Have Camera, Will Travel - Part I

Credit: Simon Matzinger  
Hamid Amirani - 6.20.19

You've got your camera, your tripod, your Cecilia bag, and you're all set for your vacation where you plan to take some epic photos. So the last thing you want are headaches about what you can and can't take with you and whether you'll need to pay duties on any purchases.

Here's the lowdown on some of the most critical issues when traveling.

Lithium Batteries

Credit: Tyler Lastovich 

There tends to be some confusion and uncertainty about whether you can take lithium batteries with you on your travels.

Watt-hour ratings for lithium batteries are a function of the amount of lithium in a battery. “Eight grams of E.L.C. (equivalent lithium content) are about equal to 100 watt-hours.” For example, the battery in a smartphone might only be about 12.4 watt-hours, while some extended-duration laptop batteries can exceed 100 watt-hours.

Some newer batteries display their watt-hours as Wh preceded by a number. Otherwise, to calculate the watt-hours of your device’s battery: “Multiply the given volts by the battery capacity, shown as milliamps or mAh. Divide the sum by 1,000 to get the watt-hour rating.”

This is the official guidance from the Transportation Security Administration for carrying lithium ion and lithium metal batteries:

  • You can take devices with you in both carry-on luggage and checked bags. Devices that have batteries with more than 100 watt-hours can be taken in both carry-on luggage and checked bags with airline approval.

  • Spare batteries can be taken in carry-on luggage as long as they're protected from damage and short circuit by keeping them in their original packaging or by placing them in a battery case or separate pouch or pocket. Ensure that the loose batteries can’t move around. You can also place tape over the terminals of unpackaged batteries to insulate them from short circuit. Batteries with more than 100 watt-hours are limited to two spares. Portable chargers are considered as spare batteries and can only be taken in carry-on luggage.

  • No spare batteries are allowed in checked bags.

  • For further details, view the PDF issued by the TSA.

    Carry-on Baggage

    Jay-Cassario-cecilia-bags-37.jpg

    Cecilia's Mercator Backpack in Cotton Twill
    Credit: Jay Cassario

    When it comes to carry-on baggage restrictions, the TSA says: "Size dimensions of carry-on baggage allowed in the cabin of the aircraft vary by airline. Contact your airline to ensure what can fit in the overhead bin or under the seat in front of you."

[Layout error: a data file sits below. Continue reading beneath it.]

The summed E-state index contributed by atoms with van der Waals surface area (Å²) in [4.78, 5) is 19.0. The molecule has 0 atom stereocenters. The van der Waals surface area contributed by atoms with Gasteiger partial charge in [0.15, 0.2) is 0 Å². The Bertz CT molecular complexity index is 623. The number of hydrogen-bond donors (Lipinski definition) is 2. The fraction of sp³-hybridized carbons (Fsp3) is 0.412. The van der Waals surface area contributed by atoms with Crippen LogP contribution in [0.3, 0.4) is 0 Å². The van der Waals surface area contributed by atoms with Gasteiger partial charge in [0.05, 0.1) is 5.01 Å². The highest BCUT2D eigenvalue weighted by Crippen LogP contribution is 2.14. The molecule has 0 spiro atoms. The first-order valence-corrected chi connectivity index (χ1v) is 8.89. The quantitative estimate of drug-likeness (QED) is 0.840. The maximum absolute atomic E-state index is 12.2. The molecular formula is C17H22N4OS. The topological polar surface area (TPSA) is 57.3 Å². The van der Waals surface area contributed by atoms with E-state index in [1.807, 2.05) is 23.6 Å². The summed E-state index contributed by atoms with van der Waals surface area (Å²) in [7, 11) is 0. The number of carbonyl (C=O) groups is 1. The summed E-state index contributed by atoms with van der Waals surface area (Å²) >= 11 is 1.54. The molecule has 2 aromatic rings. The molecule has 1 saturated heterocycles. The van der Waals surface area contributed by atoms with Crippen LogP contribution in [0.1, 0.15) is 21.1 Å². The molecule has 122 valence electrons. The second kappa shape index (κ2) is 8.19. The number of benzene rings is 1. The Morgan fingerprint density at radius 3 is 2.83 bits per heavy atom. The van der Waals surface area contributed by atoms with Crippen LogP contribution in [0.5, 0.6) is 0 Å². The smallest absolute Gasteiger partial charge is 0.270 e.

Luckily, there's consistency across the major airlines. Three of the biggest, United, American Airlines and Delta, all have 22" x 14" x 9" as the maximum carry-on luggage allowance, which is handy because Cecilia's biggest backpack, the Mercator, is a cool 19" x 11.75" x 6".

    However, there are differences in the allowances of international airlines. For example, British Airways’ carry-on allowance is a slightly more generous 22" x 18" x 10". Some airlines also only permit one carry-on bag as opposed to one carry-on plus one small personal item, which is the standard for United, American Airlines and Delta. For example, TUI Airways only allows one cabin bag. Skyscanner has compiled a handy guide to the allowances of these and other major international airlines.

    Customs

    Credit: Anissa Thompson 

    The last thing you want to worry about when you return from your adventures is paying duties on your vacation purchases.

    That's where the duty free exemption comes in. This is the "total value of merchandise you may bring back to the United States without paying duty. Depending on the countries you have visited, your personal exemption will be $200, $800, or $1,600."

    If you bring back more than your exemption, you'll be liable for duty. Separate customs regulations apply to items such as alcohol and tobacco depending on your route of travel and exemption allowance, so ensure you check the rules before you travel.

    Except for the $200 allowance, the other exemption allowances have limitations. For example, if your allowance is $800 and you bring back $150 worth of goods from a trip, you have to wait another 30 days before your allowance resets to $800.

  • Types of Exemption

  • $200

    This is the allowance you're given if you've already been out of the country more than once in a 30-day period or haven't been out of the country for at least 48 hours. "You may still bring back $200 worth of items free of duty and tax."

    $800

    This allowance is if you're returning from anywhere other than a U.S. insular possession (U.S. Virgin Islands, American Samoa, or Guam). "You may bring back $800 worth of items duty free, as long as you bring them with you. This is called accompanied baggage."

    $1,600

    This is the allowance if you return directly or indirectly from a U.S. insular possession (U.S. Virgin Islands, American Samoa, or Guam).

    Wherever you plan to visit, have an awesome time! And don't forget your Cecilia bag. Your camera deserves to travel in style too.

    Credit: Porapak Apichodilok 
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